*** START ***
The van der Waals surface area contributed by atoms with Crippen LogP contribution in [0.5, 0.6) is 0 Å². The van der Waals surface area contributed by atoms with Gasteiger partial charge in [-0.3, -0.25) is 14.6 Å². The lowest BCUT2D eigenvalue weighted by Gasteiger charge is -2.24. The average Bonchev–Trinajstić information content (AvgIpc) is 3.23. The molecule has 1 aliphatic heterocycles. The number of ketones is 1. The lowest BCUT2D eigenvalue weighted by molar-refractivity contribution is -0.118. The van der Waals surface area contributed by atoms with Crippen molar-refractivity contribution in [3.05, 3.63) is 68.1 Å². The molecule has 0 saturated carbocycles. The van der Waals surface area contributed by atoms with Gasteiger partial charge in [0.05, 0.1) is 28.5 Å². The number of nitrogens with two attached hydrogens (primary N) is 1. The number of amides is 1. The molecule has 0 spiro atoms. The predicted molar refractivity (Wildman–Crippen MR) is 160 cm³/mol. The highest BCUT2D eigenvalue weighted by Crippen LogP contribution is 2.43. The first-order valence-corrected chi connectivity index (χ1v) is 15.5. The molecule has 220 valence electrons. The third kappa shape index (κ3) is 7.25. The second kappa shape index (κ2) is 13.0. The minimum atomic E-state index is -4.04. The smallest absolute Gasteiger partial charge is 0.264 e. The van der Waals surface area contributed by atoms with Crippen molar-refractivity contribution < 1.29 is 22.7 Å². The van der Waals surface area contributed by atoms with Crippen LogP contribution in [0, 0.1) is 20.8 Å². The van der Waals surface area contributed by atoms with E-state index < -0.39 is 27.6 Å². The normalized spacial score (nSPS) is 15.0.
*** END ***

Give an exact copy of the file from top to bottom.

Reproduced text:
The van der Waals surface area contributed by atoms with Crippen LogP contribution in [0.5, 0.6) is 0 Å². The van der Waals surface area contributed by atoms with Gasteiger partial charge in [-0.3, -0.25) is 14.6 Å². The lowest BCUT2D eigenvalue weighted by Gasteiger charge is -2.24. The average Bonchev–Trinajstić information content (AvgIpc) is 3.23. The molecule has 1 aliphatic heterocycles. The number of ketones is 1. The lowest BCUT2D eigenvalue weighted by molar-refractivity contribution is -0.118. The van der Waals surface area contributed by atoms with Crippen molar-refractivity contribution in [3.05, 3.63) is 68.1 Å². The molecule has 0 saturated carbocycles. The van der Waals surface area contributed by atoms with Gasteiger partial charge in [0.05, 0.1) is 28.5 Å². The number of nitrogens with two attached hydrogens (primary N) is 1. The number of amides is 1. The molecule has 0 spiro atoms. The predicted molar refractivity (Wildman–Crippen MR) is 160 cm³/mol. The highest BCUT2D eigenvalue weighted by Crippen LogP contribution is 2.43. The first-order valence-corrected chi connectivity index (χ1v) is 15.5. The molecule has 220 valence electrons. The third kappa shape index (κ3) is 7.25. The second kappa shape index (κ2) is 13.0. The minimum atomic E-state index is -4.04. The smallest absolute Gasteiger partial charge is 0.264 e. The van der Waals surface area contributed by atoms with Crippen molar-refractivity contribution < 1.29 is 22.7 Å². The van der Waals surface area contributed by atoms with Crippen LogP contribution in [0, 0.1) is 20.8 Å². The van der Waals surface area contributed by atoms with E-state index < -0.39 is 27.6 Å². The normalized spacial score (nSPS) is 15.0.